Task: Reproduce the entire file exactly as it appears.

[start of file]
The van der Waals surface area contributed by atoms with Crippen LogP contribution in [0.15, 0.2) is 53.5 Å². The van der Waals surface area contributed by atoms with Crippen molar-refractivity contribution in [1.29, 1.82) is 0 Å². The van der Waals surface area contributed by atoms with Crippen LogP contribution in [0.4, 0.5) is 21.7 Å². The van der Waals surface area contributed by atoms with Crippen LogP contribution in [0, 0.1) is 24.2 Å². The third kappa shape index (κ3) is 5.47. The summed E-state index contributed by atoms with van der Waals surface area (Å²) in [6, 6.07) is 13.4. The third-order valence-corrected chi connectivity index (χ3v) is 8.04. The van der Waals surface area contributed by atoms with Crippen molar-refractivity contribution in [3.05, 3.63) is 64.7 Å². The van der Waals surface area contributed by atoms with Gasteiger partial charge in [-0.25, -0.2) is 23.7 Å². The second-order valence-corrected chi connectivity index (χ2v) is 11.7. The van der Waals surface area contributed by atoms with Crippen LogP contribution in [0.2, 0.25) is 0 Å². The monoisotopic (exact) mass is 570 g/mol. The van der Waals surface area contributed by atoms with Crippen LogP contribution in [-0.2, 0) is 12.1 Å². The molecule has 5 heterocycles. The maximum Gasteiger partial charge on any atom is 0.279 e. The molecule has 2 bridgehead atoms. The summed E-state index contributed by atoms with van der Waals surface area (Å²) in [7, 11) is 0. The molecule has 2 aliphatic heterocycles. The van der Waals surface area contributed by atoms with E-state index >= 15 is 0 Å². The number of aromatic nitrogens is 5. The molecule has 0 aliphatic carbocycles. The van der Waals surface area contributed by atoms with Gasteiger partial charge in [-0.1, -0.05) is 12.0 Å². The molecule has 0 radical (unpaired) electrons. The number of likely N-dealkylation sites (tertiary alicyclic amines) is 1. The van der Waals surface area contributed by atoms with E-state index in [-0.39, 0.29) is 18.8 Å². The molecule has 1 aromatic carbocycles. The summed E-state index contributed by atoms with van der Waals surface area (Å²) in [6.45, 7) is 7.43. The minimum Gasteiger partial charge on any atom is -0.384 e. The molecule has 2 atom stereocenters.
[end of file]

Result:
The van der Waals surface area contributed by atoms with Crippen LogP contribution in [0.15, 0.2) is 53.5 Å². The van der Waals surface area contributed by atoms with Crippen molar-refractivity contribution in [1.29, 1.82) is 0 Å². The van der Waals surface area contributed by atoms with Crippen LogP contribution in [0.4, 0.5) is 21.7 Å². The van der Waals surface area contributed by atoms with Crippen LogP contribution in [0, 0.1) is 24.2 Å². The third kappa shape index (κ3) is 5.47. The summed E-state index contributed by atoms with van der Waals surface area (Å²) in [6, 6.07) is 13.4. The third-order valence-corrected chi connectivity index (χ3v) is 8.04. The van der Waals surface area contributed by atoms with Crippen molar-refractivity contribution in [3.05, 3.63) is 64.7 Å². The van der Waals surface area contributed by atoms with Gasteiger partial charge in [-0.25, -0.2) is 23.7 Å². The second-order valence-corrected chi connectivity index (χ2v) is 11.7. The van der Waals surface area contributed by atoms with Crippen LogP contribution in [0.2, 0.25) is 0 Å². The monoisotopic (exact) mass is 570 g/mol. The van der Waals surface area contributed by atoms with Crippen LogP contribution in [-0.2, 0) is 12.1 Å². The molecule has 5 heterocycles. The maximum Gasteiger partial charge on any atom is 0.279 e. The molecule has 2 bridgehead atoms. The summed E-state index contributed by atoms with van der Waals surface area (Å²) in [7, 11) is 0. The molecule has 2 aliphatic heterocycles. The van der Waals surface area contributed by atoms with E-state index >= 15 is 0 Å². The number of aromatic nitrogens is 5. The molecule has 0 aliphatic carbocycles. The van der Waals surface area contributed by atoms with Gasteiger partial charge in [-0.1, -0.05) is 12.0 Å². The molecule has 0 radical (unpaired) electrons. The number of likely N-dealkylation sites (tertiary alicyclic amines) is 1. The van der Waals surface area contributed by atoms with E-state index in [-0.39, 0.29) is 18.8 Å². The molecule has 1 aromatic carbocycles. The summed E-state index contributed by atoms with van der Waals surface area (Å²) in [6.45, 7) is 7.43. The minimum Gasteiger partial charge on any atom is -0.384 e. The molecule has 2 atom stereocenters.